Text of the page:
REVIEW: Ricki and the Flash

8 08 2015

The knives come out in “Ricki and the Flash,” the latest big screen outing written by “Juno” scripter Diablo Cody.  The film stars Meryl Streep as the titular character, a rock musician who ditched parenting her three children to entertain a half-full dive bar.  When her daughter Julie (Streep’s own daughter, Mamie Gummer) suffers a breakdown after getting unceremoniously dumped by her husband, Ricki is called off the bench and get in the family game once more.

Not unlike Cody’s 2011 effort “Young Adult,” articulate characters relish in shanking each other with particularly cutting remarks.  Decades of resentment get dredged out in the wake of Ricki’s reappearance with each of her estranged children as well as her ex-husband Pete (Kevin Kline) and his new wife Maureen (Audra McDonald) seeking to land the final blow.  “Ricki and the Flash” plays out much like a theatrical family melodrama that packs an especially potent load of venom.

Director Jonathan Demme’s last fictional feature, “Rachel Getting Married,” featured a similar set of conflicts hashed out between relatives.  He could have settled for directing “Ricki and the Flash” on autopilot, repeating the same techniques to produce a similarly effective result.  Yet rather than replicating his verité-style camera, heavy on observational close-ups to glean emotional breakthroughs, Demme opts for something a little more standard here.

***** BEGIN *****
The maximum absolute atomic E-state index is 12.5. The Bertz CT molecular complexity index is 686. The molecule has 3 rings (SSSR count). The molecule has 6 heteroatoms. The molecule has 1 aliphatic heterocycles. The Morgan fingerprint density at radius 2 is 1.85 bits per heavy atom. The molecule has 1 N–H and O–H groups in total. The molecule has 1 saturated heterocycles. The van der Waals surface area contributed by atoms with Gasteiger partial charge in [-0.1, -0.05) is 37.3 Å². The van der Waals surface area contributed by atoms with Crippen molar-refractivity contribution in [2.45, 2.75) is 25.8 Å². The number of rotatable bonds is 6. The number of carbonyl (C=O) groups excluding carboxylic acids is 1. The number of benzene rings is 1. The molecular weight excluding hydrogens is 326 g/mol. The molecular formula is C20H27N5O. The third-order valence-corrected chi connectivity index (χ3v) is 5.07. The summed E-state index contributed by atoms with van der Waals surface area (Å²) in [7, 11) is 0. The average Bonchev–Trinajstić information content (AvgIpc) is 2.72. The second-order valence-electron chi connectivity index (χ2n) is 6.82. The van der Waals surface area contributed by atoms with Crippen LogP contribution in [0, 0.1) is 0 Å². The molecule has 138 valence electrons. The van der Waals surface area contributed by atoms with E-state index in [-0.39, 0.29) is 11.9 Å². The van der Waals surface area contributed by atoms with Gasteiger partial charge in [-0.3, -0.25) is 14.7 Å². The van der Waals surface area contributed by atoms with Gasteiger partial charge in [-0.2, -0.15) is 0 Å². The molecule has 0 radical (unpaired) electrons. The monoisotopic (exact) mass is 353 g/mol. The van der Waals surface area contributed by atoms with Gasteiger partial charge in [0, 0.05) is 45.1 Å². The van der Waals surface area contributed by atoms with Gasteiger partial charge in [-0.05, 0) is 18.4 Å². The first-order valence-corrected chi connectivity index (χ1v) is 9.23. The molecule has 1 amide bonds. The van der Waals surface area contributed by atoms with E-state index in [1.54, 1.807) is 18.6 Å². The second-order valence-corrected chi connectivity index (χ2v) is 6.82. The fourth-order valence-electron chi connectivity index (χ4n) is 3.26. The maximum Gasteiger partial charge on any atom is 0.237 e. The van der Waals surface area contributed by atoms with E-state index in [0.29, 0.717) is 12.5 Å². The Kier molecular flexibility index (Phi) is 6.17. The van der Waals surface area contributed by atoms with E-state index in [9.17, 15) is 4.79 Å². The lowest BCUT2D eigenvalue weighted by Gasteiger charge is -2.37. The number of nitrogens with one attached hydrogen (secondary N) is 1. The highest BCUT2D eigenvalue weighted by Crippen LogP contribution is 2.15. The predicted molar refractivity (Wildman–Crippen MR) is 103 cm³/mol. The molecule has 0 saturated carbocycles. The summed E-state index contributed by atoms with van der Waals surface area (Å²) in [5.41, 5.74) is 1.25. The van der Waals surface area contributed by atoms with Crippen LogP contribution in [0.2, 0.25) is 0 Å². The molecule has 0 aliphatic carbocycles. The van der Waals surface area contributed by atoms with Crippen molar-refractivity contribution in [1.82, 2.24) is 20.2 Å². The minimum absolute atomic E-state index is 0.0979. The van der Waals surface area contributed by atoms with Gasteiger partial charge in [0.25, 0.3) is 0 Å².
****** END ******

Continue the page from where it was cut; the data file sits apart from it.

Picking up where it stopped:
Normally, that might make for a sticking point.  But it feels like the right choice to convey Cody’s story.  Though no subgenre of “deadbeat dad” dramas exists, she seems to make a sort of gender-swapped revision to the stock character.  Presenting Ricki within a more traditional framework, ironically, draws attention to how she bristles with the established conventions of storytelling.

Meryl in Ricki and the Flash

While Cody may delight in tossing barbs for her characters to hurl, mean-spiritedness is not her primary objective. Ricki’s family deservedly possesses a deep-seated animosity for the woman that chose to abandon responsibility to seek out selfish pursuits. But at a certain point, that has to stop lest righteous anger shift into pure pettiness.

“Ricki and the Flash” is not a film that forces its character to make drastic lifestyle changes to better assimilate into a societally-approved unit.  Cody and Demme choose to relate that the most important thing is just to love when you can, how you can – even when others disapprove.  Ricki must learn this lesson not only in a maternal sense but also in a romantic one as she finally gains the courage to reach finality with the loving advances of her bandmate Greg (Rick Springfield).

This chosen message provides the same joy of a conventional happy ending but packages it in something more real and relatable.  After seeing the passionate rage on display from Streep, Gummer, and McDonald, their reconciliation and compassion feel all the more meaningful.  B2halfstars

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2 responses

8 08 2015
Matthew

I just saw this in theatres today. I was startled by how poorly the movie was shot. It was very dark, the set was not dressed in a way that made the viewer feel comfortable, especially in Pete’s kitchen where low-hanging light fixtures blocked the screen.

Meryl’s accent was as frustrating and affected as Helen Mirren in “Woman in Gold.” It felt so forced an insincere. It was perhaps the first time I hated the sound of her voice.

And I wanted to just once – only once – see her without those dumb braids. The eye make up was too much as well.

There was far too much wrong with the movie to make up for whatever positives lurked in the dark corners.

8 08 2015
Marshall

Sorry you didn’t enjoy it. Sounds like we definitely saw the same issues, but I just allowed myself to push through some of the messiness and find the beating heart beneath.

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